Such a wide selection of great shots for November, your creativity and talent are overwhelming. We sure enjoy looking through all these photos, so please continue to send them in.
Our three top winners pretty well selected themselves, though there were so many images with impact, it took side-by-side comparisons to winnow them out.
My little angel Anthony, by Caran M. Brosnan
(Caran won a Kodak EasyShare V550 digital camera)
It's not only the beauty of youth that makes this photograph easy to appreciate, its how well the light surrounds his face and meshes with the title of the photograph to create a complete image. Children often look angelic, but capturing this essence is difficult. Most parents would agree. We often see these moments, but seldom have a camera around to grab them. I'm most impressed with how close the face gets to diappearing against the background while still maintaining shape and tone. Having the eyes in focus is always essential, and difficult to do, but every lash is defined. I also like that it doesn't feel posed: the child's hair is not perfect, looking rather disheveled as if a winter hat were just removed. The turtleneck sweater or jacket that frames the face in white suggests cold as well as the surrounding light. Without studio strobes, it's tough to get lighting this even without a snowy day. The smile and overall attitude looks like a momentary pause for a busy child, and a very sweet moment that I'm sure the photographer was glad to catch. Though he probably ran off to play right after, we're left with this poignant gaze to enjoy until long after the child is grown. Great work.
weevil, by Ken Deitcher
(Ken won a Kingston 512MB memory card, in the format of his choice, and a copy of E-Book Systems FlipAlbum Pro.)
Ken wins Second Place again for a very colorful still life with "weevil." This image has punch. We get a lot of bug shots, and only some of them are better than what I see on my wall. But this shot elevates insect photography to art. I keep looking for the pin through its back, or the seams from the very precise Photoshop work that helped him place this image atop this apparently ragged but rectangular leaf segment. But those seams are hidden well enough (or they're just not there) that you just have to sit back and let your eyes feast on the blend of texture, color, and shadow. I like autumn leaves a whole lot more than I like insects, but I really like this image.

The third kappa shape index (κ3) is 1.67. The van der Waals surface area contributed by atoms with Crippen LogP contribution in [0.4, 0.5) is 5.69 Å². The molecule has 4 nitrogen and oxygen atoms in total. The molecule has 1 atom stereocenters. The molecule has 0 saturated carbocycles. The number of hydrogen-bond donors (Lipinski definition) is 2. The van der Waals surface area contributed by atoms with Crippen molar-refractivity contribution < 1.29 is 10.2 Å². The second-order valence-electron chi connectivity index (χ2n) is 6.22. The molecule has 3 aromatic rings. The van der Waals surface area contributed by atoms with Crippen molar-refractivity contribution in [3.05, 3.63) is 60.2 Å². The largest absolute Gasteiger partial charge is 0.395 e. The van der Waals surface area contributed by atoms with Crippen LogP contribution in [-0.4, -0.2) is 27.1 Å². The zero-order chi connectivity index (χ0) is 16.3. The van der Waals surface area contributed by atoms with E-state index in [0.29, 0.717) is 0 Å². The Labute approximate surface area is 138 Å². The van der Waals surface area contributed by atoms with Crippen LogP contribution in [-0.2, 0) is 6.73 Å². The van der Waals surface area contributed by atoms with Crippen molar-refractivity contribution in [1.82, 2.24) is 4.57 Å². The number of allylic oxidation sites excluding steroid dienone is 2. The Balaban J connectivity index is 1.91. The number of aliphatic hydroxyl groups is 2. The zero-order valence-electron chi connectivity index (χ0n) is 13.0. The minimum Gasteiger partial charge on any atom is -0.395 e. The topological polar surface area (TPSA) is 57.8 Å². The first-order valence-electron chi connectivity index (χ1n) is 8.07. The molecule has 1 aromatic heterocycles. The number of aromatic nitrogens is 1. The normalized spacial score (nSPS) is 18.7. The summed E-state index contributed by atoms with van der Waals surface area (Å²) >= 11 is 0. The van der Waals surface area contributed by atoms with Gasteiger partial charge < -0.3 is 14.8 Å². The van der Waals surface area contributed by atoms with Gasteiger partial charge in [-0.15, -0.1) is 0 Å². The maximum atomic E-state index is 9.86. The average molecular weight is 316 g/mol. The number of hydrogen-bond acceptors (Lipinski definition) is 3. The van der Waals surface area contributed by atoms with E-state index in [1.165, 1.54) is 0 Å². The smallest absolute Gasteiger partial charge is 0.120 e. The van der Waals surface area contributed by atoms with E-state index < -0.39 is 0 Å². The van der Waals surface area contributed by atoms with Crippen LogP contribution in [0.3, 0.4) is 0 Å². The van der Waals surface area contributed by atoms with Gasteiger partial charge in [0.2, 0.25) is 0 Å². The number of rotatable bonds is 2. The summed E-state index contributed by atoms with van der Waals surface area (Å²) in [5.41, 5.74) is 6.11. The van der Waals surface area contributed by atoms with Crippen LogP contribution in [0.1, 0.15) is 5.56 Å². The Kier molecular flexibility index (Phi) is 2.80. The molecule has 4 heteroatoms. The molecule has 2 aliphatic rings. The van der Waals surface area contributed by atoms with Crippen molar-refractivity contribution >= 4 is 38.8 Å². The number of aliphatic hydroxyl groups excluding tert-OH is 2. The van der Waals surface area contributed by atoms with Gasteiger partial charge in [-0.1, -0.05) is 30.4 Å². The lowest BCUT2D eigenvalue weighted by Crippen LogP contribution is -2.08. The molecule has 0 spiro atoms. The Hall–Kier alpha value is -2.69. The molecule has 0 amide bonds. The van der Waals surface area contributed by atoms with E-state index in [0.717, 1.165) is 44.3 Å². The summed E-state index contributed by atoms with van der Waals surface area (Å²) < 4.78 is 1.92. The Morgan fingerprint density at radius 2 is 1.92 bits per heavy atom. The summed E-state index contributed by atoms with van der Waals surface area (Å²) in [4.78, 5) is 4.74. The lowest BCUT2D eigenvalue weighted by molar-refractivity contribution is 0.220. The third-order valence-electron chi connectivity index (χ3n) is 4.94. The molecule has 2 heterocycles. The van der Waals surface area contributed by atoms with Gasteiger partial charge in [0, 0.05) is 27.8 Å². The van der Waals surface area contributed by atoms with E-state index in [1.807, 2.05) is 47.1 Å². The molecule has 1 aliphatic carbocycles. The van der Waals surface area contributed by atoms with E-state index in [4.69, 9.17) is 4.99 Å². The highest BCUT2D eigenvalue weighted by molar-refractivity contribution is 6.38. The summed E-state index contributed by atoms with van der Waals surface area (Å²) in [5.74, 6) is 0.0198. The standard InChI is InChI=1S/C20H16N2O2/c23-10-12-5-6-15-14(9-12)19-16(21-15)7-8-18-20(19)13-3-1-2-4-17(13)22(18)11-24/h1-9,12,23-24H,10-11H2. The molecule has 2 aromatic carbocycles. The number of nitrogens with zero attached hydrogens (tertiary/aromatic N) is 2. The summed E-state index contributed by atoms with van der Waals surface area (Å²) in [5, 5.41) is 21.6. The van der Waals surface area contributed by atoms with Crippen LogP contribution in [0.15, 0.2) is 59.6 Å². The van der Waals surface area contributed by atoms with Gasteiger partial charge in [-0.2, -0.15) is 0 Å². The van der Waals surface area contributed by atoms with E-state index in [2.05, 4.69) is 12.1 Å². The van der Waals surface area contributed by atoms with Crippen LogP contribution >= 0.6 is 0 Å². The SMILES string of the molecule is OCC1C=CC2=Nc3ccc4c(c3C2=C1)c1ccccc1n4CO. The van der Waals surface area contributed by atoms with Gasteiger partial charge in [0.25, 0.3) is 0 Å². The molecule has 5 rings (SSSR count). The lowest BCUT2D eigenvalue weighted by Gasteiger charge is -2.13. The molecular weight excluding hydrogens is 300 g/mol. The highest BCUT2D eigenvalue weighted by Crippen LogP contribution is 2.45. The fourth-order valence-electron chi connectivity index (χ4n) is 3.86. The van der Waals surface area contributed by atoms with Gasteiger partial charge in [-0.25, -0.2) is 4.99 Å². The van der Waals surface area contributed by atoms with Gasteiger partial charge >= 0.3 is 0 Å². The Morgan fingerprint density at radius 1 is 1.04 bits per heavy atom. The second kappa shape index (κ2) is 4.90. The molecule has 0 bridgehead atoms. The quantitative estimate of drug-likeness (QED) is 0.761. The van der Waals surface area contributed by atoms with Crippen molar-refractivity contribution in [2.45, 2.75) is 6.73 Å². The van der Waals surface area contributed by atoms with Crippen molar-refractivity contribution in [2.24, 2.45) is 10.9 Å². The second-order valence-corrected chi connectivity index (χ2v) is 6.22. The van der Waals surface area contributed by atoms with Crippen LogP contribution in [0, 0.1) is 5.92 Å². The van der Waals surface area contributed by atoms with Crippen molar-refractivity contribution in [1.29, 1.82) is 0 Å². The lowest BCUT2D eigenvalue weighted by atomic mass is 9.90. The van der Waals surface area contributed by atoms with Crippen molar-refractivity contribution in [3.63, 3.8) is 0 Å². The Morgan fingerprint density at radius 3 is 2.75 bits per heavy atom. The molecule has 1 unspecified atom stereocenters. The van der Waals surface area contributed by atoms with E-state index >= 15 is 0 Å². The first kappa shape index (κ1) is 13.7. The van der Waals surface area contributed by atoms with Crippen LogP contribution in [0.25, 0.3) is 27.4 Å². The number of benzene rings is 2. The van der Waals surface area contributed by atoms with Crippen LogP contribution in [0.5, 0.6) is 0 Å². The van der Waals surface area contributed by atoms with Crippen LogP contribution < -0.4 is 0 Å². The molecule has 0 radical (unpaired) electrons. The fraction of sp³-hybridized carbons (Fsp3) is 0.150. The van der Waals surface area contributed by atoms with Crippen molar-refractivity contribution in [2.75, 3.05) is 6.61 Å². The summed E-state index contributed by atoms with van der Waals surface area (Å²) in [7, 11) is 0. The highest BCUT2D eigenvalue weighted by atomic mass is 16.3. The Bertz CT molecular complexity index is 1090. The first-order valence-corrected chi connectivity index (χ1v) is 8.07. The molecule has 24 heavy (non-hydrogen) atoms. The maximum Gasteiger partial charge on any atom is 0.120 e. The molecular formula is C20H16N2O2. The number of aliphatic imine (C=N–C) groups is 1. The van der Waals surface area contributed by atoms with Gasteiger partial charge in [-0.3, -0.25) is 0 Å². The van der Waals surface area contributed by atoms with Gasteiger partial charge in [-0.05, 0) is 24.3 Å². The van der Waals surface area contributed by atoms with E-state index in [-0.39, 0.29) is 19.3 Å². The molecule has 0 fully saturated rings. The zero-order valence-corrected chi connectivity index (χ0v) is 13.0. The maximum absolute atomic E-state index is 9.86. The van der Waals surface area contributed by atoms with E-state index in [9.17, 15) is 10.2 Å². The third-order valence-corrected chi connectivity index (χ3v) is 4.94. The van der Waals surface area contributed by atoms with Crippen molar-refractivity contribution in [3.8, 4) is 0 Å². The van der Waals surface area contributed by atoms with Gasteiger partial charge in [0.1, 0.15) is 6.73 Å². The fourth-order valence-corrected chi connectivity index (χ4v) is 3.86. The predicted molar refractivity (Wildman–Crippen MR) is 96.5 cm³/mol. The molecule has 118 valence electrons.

Bass Harbor Light, by Neil R. Shapiro
(Neil won a copy of E-Book Systems' FlipAlbum Suite)
Though we're sure this scene is oft-photographed, particularly impressive are the textures, depth of field, and detail in this scene. It could serve as an intriguing book cover, and would serve well as a meditation subject on the wall in a study. It's tough to be sure, but it seems like this photo might have been made from two separate exposures, because maintaining detail in the foreground and the sky at the same time would be a challenge. Regardless how it was created, I love how the resulting photograph draws me in, leaving me with the feeling that I could step right through the frame into the scene and trudge right up to the base of the cliff, getting my boots wet with that first step. It's a shot that actually looks almost underexposed until you begin to appreciate the truth of the light depicted. I also like how the distortion from the extreme 11mm angle was either fixed or adequately compensated in the final shot, keeping the lines of the lighthouse straight and natural. Very well executed.
There you have it: 30 superb Photos of the Day, with 3 exceptional ones capturing top honors. - So what are you waiting for? That could be your photo up there this time next month! Dig through your digital shoe boxes, pick your best and join the fun!